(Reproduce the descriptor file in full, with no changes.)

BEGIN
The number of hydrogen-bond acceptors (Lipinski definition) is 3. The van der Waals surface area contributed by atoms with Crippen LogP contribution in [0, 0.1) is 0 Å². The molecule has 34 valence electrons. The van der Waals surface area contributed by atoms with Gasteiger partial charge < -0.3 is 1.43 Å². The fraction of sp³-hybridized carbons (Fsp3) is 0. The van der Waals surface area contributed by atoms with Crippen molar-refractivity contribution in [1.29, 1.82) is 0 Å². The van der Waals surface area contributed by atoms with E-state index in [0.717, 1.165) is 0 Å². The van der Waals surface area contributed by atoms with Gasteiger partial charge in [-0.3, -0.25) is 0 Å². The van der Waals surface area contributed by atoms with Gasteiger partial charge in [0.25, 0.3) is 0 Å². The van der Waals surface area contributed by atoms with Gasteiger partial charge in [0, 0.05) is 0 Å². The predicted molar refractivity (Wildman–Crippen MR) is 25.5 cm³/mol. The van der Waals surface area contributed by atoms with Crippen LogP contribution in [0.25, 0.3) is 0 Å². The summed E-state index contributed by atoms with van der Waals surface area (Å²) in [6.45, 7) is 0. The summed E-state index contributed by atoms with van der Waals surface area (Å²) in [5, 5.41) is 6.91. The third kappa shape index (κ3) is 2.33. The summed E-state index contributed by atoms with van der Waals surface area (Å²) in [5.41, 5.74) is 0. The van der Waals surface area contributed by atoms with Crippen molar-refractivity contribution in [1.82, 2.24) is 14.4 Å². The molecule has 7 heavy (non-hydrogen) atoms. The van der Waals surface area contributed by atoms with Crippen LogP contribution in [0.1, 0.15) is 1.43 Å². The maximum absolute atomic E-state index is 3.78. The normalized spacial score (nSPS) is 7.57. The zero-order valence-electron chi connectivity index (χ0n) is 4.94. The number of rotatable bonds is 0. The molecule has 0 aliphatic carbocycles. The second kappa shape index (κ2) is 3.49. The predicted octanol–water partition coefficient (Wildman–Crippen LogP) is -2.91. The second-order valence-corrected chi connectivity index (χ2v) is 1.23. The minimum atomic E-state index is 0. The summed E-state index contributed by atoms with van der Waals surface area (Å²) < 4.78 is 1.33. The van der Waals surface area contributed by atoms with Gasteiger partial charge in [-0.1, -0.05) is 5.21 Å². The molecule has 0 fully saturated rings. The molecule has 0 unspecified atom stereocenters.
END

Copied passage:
The number of hydrogen-bond acceptors (Lipinski definition) is 3. The van der Waals surface area contributed by atoms with Crippen LogP contribution in [0, 0.1) is 0 Å². The molecule has 34 valence electrons. The van der Waals surface area contributed by atoms with Gasteiger partial charge < -0.3 is 1.43 Å². The fraction of sp³-hybridized carbons (Fsp3) is 0. The van der Waals surface area contributed by atoms with Crippen molar-refractivity contribution in [1.29, 1.82) is 0 Å². The van der Waals surface area contributed by atoms with E-state index in [0.717, 1.165) is 0 Å². The van der Waals surface area contributed by atoms with Gasteiger partial charge in [-0.3, -0.25) is 0 Å². The van der Waals surface area contributed by atoms with Gasteiger partial charge in [0.25, 0.3) is 0 Å². The van der Waals surface area contributed by atoms with Gasteiger partial charge in [0, 0.05) is 0 Å². The predicted molar refractivity (Wildman–Crippen MR) is 25.5 cm³/mol. The van der Waals surface area contributed by atoms with Crippen LogP contribution in [0.25, 0.3) is 0 Å². The summed E-state index contributed by atoms with van der Waals surface area (Å²) in [6.45, 7) is 0. The summed E-state index contributed by atoms with van der Waals surface area (Å²) in [5, 5.41) is 6.91. The third kappa shape index (κ3) is 2.33. The summed E-state index contributed by atoms with van der Waals surface area (Å²) in [5.41, 5.74) is 0. The van der Waals surface area contributed by atoms with Crippen molar-refractivity contribution in [1.82, 2.24) is 14.4 Å². The molecule has 7 heavy (non-hydrogen) atoms. The van der Waals surface area contributed by atoms with Crippen LogP contribution in [0.1, 0.15) is 1.43 Å². The maximum absolute atomic E-state index is 3.78. The normalized spacial score (nSPS) is 7.57. The zero-order valence-electron chi connectivity index (χ0n) is 4.94. The number of rotatable bonds is 0. The molecule has 0 aliphatic carbocycles. The second kappa shape index (κ2) is 3.49. The predicted octanol–water partition coefficient (Wildman–Crippen LogP) is -2.91. The second-order valence-corrected chi connectivity index (χ2v) is 1.23. The minimum atomic E-state index is 0. The summed E-state index contributed by atoms with van der Waals surface area (Å²) < 4.78 is 1.33. The van der Waals surface area contributed by atoms with Gasteiger partial charge in [-0.1, -0.05) is 5.21 Å². The molecule has 0 fully saturated rings. The molecule has 0 unspecified atom stereocenters.